Strong romantic drama that nearly overstays its welcome
Edward Zwick has always been a director on the cusp of greatness but never quite reaches it. He may not hit the masterpiece level, but he almost always makes a film that’s very good. You can never say Zwick’s made a bad film, nor an average one, but he has a steady range of making good to very good films. Glory notwithstanding, Zwick has another film that hits that “good but not great” level in Love and Other Drugs.
A return to the romantic drama for Zwick for the first time since About Last Night, Love follows the romantic inclinations of two people who wind up in love: pharmaceutical sales rep Jamie (Jake Gyllenhaal) and tortured artist Maggie (Anne Hathaway). Both go into the relationship wanting just sex after a one night stand and wind up getting much more than they either imagined they’d want from one another. The film focuses on their relationship and its ups and downs, working mainly because it has two lead stars with an amazing level of chemistry.
Hathaway and Gyllenhaal aren’t strangers on screen, having played a married couple in Brokeback Mountain, but their chemistry together on screen back then made you wonder what they could’ve done on screen with one another given the proper context. The two have an unconventional relationship on screen that begins to turn into a conventional one but all throughout have terrific chemistry with one another. Considering they’re on screen for most of the film’s running time their chemistry is what will make or break the film; if they didn’t connect on as high a level as they do the film wouldn’t work. The two have a dynamic, powerful chemistry that elevates everything involved in the film.
It doesn’t hurt that they have a relatively interesting script to work with. This isn’t the usual sort of teen-friendly romantic comedy with plot contrivances designed to keep the film light and fluffy. This is a film bereft of “meet cutes” and other sorts of things that make up the genre. This is an honest and sometimes brutal take on an adult romance, warts and all, and it’s sometimes hard to watch in its intensity. This isn’t a film with two people who look good together on screen discovering they love one another through a series of contrived and sometimes insulting plot devices; it’s about two people finding each other in a world when everything seems to be taking them in different paths apart from one another.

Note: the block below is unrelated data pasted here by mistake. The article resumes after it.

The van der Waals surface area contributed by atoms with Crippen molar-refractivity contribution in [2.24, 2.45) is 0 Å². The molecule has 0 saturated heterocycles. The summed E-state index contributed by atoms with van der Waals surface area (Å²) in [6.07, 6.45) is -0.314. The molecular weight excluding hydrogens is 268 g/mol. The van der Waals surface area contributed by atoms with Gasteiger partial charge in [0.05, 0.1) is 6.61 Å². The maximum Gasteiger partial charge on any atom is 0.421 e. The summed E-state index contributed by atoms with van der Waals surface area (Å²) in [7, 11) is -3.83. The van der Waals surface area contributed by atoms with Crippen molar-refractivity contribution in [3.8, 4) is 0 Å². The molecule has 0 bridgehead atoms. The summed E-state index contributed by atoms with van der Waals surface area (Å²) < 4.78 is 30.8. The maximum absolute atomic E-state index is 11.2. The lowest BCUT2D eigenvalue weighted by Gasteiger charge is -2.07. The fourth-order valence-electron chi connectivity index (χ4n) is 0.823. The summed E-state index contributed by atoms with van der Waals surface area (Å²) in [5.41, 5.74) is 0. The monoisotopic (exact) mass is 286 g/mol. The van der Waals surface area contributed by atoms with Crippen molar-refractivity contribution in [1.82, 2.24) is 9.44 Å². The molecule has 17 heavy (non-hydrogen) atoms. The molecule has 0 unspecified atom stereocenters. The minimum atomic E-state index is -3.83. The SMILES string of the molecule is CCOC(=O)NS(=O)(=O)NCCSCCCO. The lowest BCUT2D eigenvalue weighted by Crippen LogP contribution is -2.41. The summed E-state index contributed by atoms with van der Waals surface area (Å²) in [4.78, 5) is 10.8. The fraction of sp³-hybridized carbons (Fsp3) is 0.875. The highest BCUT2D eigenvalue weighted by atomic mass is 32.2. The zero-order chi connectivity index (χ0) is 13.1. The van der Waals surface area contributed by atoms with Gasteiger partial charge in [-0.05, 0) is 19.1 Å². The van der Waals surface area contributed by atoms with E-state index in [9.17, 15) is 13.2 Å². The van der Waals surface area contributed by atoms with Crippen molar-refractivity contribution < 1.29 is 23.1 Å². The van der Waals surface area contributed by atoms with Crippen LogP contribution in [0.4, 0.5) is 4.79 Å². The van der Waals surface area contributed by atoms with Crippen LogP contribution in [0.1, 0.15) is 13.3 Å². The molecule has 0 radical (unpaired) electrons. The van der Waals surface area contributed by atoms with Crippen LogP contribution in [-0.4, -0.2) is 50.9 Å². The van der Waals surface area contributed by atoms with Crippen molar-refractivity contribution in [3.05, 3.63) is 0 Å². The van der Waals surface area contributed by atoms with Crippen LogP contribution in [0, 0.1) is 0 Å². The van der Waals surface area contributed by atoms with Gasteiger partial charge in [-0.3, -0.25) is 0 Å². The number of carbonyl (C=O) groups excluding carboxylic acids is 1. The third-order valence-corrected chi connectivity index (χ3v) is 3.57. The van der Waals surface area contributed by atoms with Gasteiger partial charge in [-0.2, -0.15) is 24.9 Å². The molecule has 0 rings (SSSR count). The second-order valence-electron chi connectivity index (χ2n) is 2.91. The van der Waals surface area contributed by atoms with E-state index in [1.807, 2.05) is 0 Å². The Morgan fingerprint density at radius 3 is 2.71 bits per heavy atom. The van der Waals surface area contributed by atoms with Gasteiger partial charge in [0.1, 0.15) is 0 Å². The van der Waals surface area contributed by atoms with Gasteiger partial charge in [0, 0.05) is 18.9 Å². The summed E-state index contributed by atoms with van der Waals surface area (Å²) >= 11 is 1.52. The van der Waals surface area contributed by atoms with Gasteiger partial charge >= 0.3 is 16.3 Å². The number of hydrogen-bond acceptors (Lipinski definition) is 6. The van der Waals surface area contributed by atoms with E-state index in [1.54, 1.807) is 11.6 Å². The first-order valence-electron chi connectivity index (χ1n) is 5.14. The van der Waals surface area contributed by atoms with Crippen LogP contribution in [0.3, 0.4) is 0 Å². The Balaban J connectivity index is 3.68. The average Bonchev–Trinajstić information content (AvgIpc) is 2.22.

It’s refreshing to see a film that aims for this as opposed to the usual romantic comedy clichés. Hathaway and Gyllenhaal also don’t have a problem with nudity, either, which makes the film much more interesting because it allows for some markedly funny jokes involving it as well as some of the film’s better moments. This is a film with an R rating that earns for nudity alone but Zwick just doesn’t use it for gags. There’s a great moment when the two are together in bed, discussing the paths that got them to where they are, and Zwick doesn’t have to frame his shot or use excessive coverings. It’s a raw and powerful moment with two actors clearly comfortable with one another that resonates on a deeper level.
The problem is that the film needs other things to do besides focus on their romance so there’s the occasional “wacky” comedic moments involving Jamie’s brother Josh (Josh Gad). Once or twice would’ve been a nice break from the film’s sometime ham-fisted approach at story-telling but it’s painful to watch in the quantities involved. It’s not that Gad’s a bad actor, or that he and Gyllenhaal don’t have the sibling dynamic down, it feels out of place on any number of levels. The film is a bit padded because of it, stretching out to nearly two hours when most of the scenes could be taken out easily without a problem. It doesn’t do anything to enhance or detract from the film; it just exists for the sake of.
Love and Other Drugs isn’t a perfect film but in comparison to the rest of the romantic comedies and dramas that have littered 2010 it’s Citizen Kane in comparison.
Director: Edward Zwick Notable Cast: Anne Hathaway, Jake Gyllenhaal, Josh Gad, Judy Greer, Oliver Platt, Gabriel Macht, Hank Azaria Writer(s): Edward Zwick, Charles Randolph and Marshall Herskovitz based off the novel “Hard Sell: The Evolution of a Viagra Salesman” by Jamie Reidy
Scott Sawitz is an Inside Pulse original. He's also been featured on The Ultimate Fighter.com, Fox Sports.com, Nerdcore Movement.com, CagePotato.com, Inside Fights.com and Film Arcade.net (among others). When Scott isn't writing about film he's making his own. Check out Drunk Justice Productions right here.